Regarding the xruns: as you pointed out, they are not necessarily audible, and I have an idea why. This is probably because Jack2 is doing a great job at masking them (at least if you compare to jack1). It does so by using an additional buffer (called async mode).

A better explanation is the answer from falkTX in the thread below:


If you want to hear all the horror, it is possible to revert to jack1 behavior by starting jackd with the -S switch.

(Just as a precision: all my testing is done with jack2 in async mode).

Of course, you can also completely disable xrun reporting in qjackctl - that’s what I do when they become too annoying. But that’s not what I would call fixing the issue…

It’s better. Not sure what changed, but 3.1 gold performs smoother than the betas/RCs.

I just ran a 1h30 session at 2 msec without a single xrun - sweet!

Update: 1 month later, still trying to figure out what is going on with latency. Config workable, but those xruns remain an annoyance.

Running cyclictest on all available cores at the same priority as Renoise with a pattern looping shows at least something going on:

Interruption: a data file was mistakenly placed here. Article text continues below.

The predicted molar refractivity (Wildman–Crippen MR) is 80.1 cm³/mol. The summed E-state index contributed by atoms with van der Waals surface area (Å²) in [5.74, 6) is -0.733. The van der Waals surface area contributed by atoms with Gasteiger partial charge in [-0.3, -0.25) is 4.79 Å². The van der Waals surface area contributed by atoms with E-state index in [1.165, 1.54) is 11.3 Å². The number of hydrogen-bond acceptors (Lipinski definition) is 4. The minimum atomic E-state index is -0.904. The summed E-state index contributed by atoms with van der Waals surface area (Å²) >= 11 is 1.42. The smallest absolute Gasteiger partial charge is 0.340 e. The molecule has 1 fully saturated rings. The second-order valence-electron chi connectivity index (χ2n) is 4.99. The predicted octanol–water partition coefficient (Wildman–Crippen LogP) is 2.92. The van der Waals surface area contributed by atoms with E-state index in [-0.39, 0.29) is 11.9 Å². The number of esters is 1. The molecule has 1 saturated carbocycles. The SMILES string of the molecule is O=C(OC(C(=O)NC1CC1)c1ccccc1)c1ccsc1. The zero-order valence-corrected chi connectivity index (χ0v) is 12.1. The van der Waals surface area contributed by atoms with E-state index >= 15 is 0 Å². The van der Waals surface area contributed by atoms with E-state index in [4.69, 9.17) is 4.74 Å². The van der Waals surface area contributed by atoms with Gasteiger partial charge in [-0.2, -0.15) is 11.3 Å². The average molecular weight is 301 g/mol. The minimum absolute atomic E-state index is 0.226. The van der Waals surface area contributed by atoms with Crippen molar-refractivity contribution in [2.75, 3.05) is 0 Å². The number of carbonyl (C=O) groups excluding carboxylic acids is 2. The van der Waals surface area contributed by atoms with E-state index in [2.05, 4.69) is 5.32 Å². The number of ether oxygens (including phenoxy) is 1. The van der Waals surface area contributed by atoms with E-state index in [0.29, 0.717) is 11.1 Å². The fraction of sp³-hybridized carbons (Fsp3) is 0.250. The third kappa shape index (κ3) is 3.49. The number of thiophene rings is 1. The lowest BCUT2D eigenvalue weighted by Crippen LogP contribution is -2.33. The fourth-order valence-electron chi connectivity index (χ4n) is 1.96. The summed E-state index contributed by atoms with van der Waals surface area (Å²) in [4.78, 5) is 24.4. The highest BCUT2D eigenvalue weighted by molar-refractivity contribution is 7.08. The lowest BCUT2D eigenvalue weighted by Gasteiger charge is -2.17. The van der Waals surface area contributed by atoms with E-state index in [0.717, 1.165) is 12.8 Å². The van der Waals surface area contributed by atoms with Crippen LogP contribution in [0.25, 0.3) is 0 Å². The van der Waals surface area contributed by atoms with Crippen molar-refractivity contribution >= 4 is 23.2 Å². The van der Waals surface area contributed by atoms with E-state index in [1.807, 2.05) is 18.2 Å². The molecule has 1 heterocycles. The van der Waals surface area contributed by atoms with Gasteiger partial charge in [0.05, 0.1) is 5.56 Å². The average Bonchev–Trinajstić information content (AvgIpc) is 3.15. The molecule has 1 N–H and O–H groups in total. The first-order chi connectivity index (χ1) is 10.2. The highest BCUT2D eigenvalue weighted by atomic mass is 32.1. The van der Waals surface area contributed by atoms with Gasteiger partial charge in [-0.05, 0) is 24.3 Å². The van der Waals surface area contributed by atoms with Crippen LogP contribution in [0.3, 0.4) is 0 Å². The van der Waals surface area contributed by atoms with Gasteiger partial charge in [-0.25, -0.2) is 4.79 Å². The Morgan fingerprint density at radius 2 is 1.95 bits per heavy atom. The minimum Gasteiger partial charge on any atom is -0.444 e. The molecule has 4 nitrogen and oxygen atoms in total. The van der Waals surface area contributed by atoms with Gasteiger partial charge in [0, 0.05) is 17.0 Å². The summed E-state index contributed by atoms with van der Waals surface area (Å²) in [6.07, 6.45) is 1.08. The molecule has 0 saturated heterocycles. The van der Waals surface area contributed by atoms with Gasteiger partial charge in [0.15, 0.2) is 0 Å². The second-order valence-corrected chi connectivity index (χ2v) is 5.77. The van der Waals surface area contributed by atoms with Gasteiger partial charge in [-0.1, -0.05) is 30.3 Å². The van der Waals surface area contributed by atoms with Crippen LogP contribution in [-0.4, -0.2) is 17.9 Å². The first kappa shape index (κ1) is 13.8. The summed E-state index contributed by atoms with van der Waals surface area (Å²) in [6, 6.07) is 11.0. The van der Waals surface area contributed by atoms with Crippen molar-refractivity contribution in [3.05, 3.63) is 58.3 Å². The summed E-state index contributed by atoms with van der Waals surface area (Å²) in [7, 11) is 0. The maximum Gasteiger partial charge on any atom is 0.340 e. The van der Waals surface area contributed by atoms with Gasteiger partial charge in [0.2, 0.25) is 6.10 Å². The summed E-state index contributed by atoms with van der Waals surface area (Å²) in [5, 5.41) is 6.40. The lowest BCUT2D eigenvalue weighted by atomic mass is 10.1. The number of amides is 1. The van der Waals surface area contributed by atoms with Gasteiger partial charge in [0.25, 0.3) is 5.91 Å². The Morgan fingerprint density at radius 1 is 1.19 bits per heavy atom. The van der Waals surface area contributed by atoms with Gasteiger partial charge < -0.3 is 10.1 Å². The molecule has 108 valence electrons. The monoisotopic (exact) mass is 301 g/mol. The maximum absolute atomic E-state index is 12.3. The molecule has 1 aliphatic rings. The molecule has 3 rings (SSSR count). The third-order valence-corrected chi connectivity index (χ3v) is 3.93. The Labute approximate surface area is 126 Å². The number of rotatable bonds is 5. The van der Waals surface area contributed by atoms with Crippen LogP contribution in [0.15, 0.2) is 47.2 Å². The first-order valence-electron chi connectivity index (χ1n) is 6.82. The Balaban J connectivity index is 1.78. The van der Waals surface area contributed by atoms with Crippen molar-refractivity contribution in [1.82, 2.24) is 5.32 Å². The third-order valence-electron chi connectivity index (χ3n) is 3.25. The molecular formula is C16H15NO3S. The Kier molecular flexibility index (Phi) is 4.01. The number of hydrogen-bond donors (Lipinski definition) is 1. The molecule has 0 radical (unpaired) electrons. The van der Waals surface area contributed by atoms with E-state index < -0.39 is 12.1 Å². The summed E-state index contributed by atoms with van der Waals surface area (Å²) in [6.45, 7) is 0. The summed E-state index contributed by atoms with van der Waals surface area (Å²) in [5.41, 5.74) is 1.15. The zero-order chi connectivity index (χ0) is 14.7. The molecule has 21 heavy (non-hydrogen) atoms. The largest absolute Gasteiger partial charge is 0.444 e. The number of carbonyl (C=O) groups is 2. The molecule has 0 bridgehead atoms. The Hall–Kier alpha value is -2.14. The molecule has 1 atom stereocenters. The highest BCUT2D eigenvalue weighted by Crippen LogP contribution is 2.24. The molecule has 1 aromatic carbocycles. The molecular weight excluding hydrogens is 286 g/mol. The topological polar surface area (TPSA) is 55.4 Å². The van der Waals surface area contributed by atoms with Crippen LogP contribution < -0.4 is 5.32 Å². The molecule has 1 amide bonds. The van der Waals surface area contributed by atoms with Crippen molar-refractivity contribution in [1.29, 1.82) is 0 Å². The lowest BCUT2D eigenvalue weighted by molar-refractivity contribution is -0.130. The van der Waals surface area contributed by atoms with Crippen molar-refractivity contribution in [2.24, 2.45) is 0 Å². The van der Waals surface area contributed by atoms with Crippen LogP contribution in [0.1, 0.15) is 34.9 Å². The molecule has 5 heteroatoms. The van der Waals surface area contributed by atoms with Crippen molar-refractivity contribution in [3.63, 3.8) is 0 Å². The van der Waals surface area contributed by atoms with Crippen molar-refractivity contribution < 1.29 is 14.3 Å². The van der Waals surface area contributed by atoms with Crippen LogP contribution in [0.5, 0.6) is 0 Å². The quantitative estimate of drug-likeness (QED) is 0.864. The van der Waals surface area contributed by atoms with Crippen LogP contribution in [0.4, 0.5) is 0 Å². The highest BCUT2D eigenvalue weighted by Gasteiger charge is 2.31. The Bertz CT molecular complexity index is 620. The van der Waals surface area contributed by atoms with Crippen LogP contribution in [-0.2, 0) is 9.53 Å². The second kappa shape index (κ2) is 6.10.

^C[root@pill-mobile4 gimmeapill]# cyclictest -p95 -t
# /dev/cpu_dma_latency set to 0us
policy: fifo: loadavg: 1.43 1.31 1.05 1/254 874           

T: 0 ( 868) P:95 I:1000 C: 91778 Min: 6 Act: 7 Avg: 17 Max: 182
T: 1 ( 869) P:95 I:1500 C: 61185 Min: 6 Act: 10 Avg: 17 Max: 280
T: 2 ( 870) P:95 I:2000 C: 45889 Min: 6 Act: 8 Avg: 16 Max: 189
T: 3 ( 871) P:95 I:2500 C: 36711 Min: 6 Act: 12 Avg: 18 Max: 195

same priority is no good idea - cyclictest and the renoise worker threads will “fight” each other, draining each other’s processing power. So those results are no use at all. My idea of running both at the same time was just for…putting cyclictest (I run with “./cyclictest -S -m -p 96” then, so it will measure all cores!) as a “test guard” above renoise at same conditions as renoise would run normally…and ignore the x-runs while doing so! So if you got a sudden peak in cyclic and a glitch in renoise at the same time, then it wasn’t renoise fault but something else robbing cpu time. This was just for looking whether other stuff “breaks” latency for renoise if renoise is running with a normal session at the same time. For testing general realtime capability at a prio/setup - run cyclictest alone at same prio as renoise ("-S -m -p 95"), but not renoise at the same time. Point is to see whether under normal circumstances (also graphics action, networking if required, stuff like this) renoise can get as much realtime computing power as it’d need.